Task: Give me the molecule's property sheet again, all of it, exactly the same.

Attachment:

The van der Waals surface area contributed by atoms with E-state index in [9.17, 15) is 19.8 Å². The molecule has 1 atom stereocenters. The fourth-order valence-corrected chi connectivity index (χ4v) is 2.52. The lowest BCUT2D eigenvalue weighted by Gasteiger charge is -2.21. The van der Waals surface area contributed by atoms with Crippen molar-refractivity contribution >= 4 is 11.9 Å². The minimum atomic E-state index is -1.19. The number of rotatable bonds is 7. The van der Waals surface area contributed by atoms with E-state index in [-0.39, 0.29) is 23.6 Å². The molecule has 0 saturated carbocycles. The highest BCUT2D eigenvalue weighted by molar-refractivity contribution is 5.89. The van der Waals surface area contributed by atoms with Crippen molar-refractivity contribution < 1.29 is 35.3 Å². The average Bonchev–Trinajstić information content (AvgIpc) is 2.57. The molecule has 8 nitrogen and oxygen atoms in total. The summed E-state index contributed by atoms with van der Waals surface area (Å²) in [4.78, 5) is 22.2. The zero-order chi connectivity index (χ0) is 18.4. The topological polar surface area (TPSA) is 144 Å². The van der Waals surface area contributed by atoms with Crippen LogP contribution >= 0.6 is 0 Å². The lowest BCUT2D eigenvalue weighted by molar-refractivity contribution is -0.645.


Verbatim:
The van der Waals surface area contributed by atoms with E-state index in [9.17, 15) is 19.8 Å². The molecule has 1 atom stereocenters. The fourth-order valence-corrected chi connectivity index (χ4v) is 2.52. The lowest BCUT2D eigenvalue weighted by Gasteiger charge is -2.21. The van der Waals surface area contributed by atoms with Crippen molar-refractivity contribution >= 4 is 11.9 Å². The minimum atomic E-state index is -1.19. The number of rotatable bonds is 7. The van der Waals surface area contributed by atoms with E-state index in [-0.39, 0.29) is 23.6 Å². The molecule has 0 saturated carbocycles. The highest BCUT2D eigenvalue weighted by molar-refractivity contribution is 5.89. The van der Waals surface area contributed by atoms with Crippen molar-refractivity contribution < 1.29 is 35.3 Å². The average Bonchev–Trinajstić information content (AvgIpc) is 2.57. The molecule has 8 nitrogen and oxygen atoms in total. The summed E-state index contributed by atoms with van der Waals surface area (Å²) in [4.78, 5) is 22.2. The zero-order chi connectivity index (χ0) is 18.4. The topological polar surface area (TPSA) is 144 Å². The van der Waals surface area contributed by atoms with Crippen LogP contribution >= 0.6 is 0 Å². The lowest BCUT2D eigenvalue weighted by molar-refractivity contribution is -0.645.